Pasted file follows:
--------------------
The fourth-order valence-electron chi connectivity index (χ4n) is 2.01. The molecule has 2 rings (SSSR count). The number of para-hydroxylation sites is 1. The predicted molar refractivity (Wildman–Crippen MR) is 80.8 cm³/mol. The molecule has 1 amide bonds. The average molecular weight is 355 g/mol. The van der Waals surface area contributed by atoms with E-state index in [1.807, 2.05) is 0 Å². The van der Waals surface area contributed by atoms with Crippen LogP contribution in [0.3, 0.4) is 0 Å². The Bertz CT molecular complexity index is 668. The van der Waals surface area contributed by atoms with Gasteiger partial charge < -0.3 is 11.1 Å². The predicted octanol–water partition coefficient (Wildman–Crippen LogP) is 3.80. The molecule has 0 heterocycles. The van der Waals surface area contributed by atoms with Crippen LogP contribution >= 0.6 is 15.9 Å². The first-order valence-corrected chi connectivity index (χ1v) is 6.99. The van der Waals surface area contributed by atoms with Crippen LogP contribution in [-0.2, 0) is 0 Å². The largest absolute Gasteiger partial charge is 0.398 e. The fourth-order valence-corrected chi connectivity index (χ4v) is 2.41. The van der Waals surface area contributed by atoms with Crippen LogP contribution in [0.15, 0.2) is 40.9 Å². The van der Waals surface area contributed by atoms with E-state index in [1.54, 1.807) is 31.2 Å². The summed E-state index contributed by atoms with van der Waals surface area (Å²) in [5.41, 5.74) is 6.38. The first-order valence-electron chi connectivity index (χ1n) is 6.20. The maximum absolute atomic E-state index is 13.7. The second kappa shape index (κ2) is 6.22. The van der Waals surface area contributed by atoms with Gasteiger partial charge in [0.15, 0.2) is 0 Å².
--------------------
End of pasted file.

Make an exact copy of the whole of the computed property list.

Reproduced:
The fourth-order valence-electron chi connectivity index (χ4n) is 2.01. The molecule has 2 rings (SSSR count). The number of para-hydroxylation sites is 1. The predicted molar refractivity (Wildman–Crippen MR) is 80.8 cm³/mol. The molecule has 1 amide bonds. The average molecular weight is 355 g/mol. The van der Waals surface area contributed by atoms with E-state index in [1.807, 2.05) is 0 Å². The van der Waals surface area contributed by atoms with Crippen LogP contribution in [0.3, 0.4) is 0 Å². The Bertz CT molecular complexity index is 668. The van der Waals surface area contributed by atoms with Gasteiger partial charge < -0.3 is 11.1 Å². The predicted octanol–water partition coefficient (Wildman–Crippen LogP) is 3.80. The molecule has 0 heterocycles. The van der Waals surface area contributed by atoms with Crippen LogP contribution >= 0.6 is 15.9 Å². The first-order valence-corrected chi connectivity index (χ1v) is 6.99. The van der Waals surface area contributed by atoms with Crippen LogP contribution in [-0.2, 0) is 0 Å². The largest absolute Gasteiger partial charge is 0.398 e. The fourth-order valence-corrected chi connectivity index (χ4v) is 2.41. The van der Waals surface area contributed by atoms with Crippen LogP contribution in [0.15, 0.2) is 40.9 Å². The van der Waals surface area contributed by atoms with E-state index in [1.54, 1.807) is 31.2 Å². The summed E-state index contributed by atoms with van der Waals surface area (Å²) in [5.41, 5.74) is 6.38. The first-order valence-electron chi connectivity index (χ1n) is 6.20. The maximum absolute atomic E-state index is 13.7. The second kappa shape index (κ2) is 6.22. The van der Waals surface area contributed by atoms with Gasteiger partial charge in [0.15, 0.2) is 0 Å².